A reclusive couple's power goes out and they are forced to use their scarce survivalist supplies to live off the grid.
Sometimes I can be too damn liteA reclusive couple's power goes out and they are forced to use their scarce survivalist supplies to live off the grid.
Sometimes I can be too damn literal for my own good -- and resistant to anything mind-bendy, trippy, weird, or otherwise Weird. That one sentence plot summary above (not to mention the snappy title and awesome cover art) had me salivating to get my hands on this Grindhouse novella. I love any kind of a survival story, especially if you throw in off the grid and possibly end of the world elements.
Survival makes strange bedfellows of us all. It brings out the best (and worst) in us. It makes allies of enemies and makes us kill (and sometimes possibly eat) our allies. For dramatic purposes, survivalstories are the sweetsweetsiren song in my wheelhouse.
This story? Well, it's kind of false advertising in a way. It *is* a story about a couple losing their power, and it is *sort of* about a couple trying to live "off the grid" but it is in no way a literal interpretation of these things. This is not a survival story.
If anything, it is much more a dark, grotesque psychological exploration of paranoia and our often tenuous relationship with reality and our construction of it. Any other time, and *that* could have been in my wheelhouse too, it's just I was expecting (due to my own penchant for literalness) a grabby, clawing "oh my god the water's turned off and our cupboards are bare" survival story and what I got was an unsettling, weird, examination of one couple's descent into Hell? madness? bad hygiene? a horrible toxic marriage? a fifth dimension?
Normally, I love it in the shadowy, shaky corners of The Twilight Zone, it just didn't work for me here. Effective, evocative writing though!!! Kudos for that. And some fairly, squishy, glucky, squirmy scenes for those who appreciate things of an effluvium nature. ...more
I am familiar with Richard Chizmar because A) I *love* Cemetery Dance Publications (which he founded) and B) Chizmar has launched a massive King re-read and you can follow his progress (not to mention fabulous guest posts) here at his blog Stephen King Revisited.
So in my Twitter feed this evening was a link to this short story. Who can resist a short story called "The Box"? Every time I see that title I give a little shudder and give in to a lot curiosity, because WHO DOESN'T WANT TO KNOW WHAT'S IN THE BOX?!
I'll ALWAYS need to know what's in the mothereffing box. Yeah, curiosity. She's a real bitch.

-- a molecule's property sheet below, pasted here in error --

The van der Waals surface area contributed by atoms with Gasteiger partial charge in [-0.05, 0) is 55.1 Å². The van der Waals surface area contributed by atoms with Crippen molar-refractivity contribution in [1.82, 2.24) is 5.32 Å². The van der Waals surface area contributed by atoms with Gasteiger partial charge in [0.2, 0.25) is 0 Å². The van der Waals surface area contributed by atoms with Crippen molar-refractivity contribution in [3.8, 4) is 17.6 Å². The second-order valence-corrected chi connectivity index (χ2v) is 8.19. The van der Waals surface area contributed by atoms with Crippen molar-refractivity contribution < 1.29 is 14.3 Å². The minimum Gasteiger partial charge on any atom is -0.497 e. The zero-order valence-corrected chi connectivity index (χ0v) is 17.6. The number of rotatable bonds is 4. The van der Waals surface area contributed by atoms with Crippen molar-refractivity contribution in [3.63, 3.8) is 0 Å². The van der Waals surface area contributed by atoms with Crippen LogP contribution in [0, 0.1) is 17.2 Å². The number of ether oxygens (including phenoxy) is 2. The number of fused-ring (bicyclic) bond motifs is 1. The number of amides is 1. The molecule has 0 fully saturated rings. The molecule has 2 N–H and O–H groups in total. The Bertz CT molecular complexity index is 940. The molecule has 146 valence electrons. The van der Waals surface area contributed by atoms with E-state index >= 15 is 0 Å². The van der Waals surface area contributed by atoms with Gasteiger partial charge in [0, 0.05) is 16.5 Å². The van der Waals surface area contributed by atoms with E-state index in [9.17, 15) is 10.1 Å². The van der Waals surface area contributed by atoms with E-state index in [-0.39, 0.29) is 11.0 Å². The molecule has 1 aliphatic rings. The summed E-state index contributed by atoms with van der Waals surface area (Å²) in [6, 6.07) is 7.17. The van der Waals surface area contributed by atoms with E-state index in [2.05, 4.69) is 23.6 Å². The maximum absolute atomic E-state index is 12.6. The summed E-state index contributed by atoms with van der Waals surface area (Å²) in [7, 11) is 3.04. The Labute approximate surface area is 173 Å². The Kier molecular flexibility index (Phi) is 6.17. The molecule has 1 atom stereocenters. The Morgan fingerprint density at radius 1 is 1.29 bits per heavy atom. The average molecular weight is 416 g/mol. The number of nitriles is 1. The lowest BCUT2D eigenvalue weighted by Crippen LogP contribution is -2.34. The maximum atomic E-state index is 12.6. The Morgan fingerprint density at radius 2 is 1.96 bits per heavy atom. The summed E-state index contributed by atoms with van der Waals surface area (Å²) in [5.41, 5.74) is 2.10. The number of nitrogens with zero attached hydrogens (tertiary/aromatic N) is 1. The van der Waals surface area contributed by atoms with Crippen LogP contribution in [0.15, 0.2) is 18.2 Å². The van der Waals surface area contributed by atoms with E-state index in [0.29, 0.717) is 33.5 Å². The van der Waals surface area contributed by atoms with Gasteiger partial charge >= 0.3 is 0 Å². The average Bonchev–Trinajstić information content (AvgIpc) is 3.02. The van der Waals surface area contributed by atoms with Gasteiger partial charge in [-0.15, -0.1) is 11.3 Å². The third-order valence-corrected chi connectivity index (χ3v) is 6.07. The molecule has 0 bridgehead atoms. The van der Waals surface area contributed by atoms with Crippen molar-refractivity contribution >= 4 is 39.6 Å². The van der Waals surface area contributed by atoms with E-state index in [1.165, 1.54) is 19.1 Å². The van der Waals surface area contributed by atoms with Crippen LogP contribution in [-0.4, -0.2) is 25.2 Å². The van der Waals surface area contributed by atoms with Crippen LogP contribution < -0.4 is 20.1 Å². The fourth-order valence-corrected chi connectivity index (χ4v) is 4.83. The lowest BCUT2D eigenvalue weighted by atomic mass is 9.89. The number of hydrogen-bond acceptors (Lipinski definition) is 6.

So this story? It's gooooood. Pulpy good and creepy (if a little derivative and predictable). Still, at 15 pages, definitely worth a read. Go check it out now! Don't you want to know what's in the box too??? ...more
Currently available for FREE through The New Yorker website.
This is a "short" short story and if I have any real complaint is that I wish it had been Currently available for FREE through The New Yorker website.
This is a "short" short story and if I have any real complaint is that I wish it had been longer. But brief King is rare King so I'm just gonna shut up and enjoy this little piece for what it is.
So what is it?
It's a moody little Western gem that sucks you in from its opening scene: a sheriff and a posse come to "collect" Jim Trusdale -- for lack of better phrasing, the village idiot (Constant Readers will also be reminded of John Coffey from The Green Mile). Jim has misplaced his beloved well-worn hat. Unfortunately for him it's been recovered near the dead body of a 10 year old girl who has also been robbed of her birthday silver dollar.
None of this looks good for simple Jim. In fact, it all adds up to a heaping mound of terrible. As one man observes: "You got bad luck all over...You’re painted in it."
Like King's best short stories, you won't be able to put this one down until you finish it. In just a few short pages he's able to create a remarkable amount of tension between the weary Sheriff who begins to have doubts about Jim's guilt, and the accused who has no meaningful way to defend himself against this horrible crime. The men share a potent intimacy in the closed confines of the holding cell (and a strip search scene that is brief but memorable).
And about that ending:
(view spoiler)[First of all, didn't see it coming. Maybe because I had John Coffey on the brain, I really thought this story was another version of "the innocent simpleton" being taken advantage of. So yes, silver dollar in the poop really surprised me O.O ....turns out Jim was guilty after all (unless someone planted that silver dollar afterwards; maybe?) (hide spoiler)]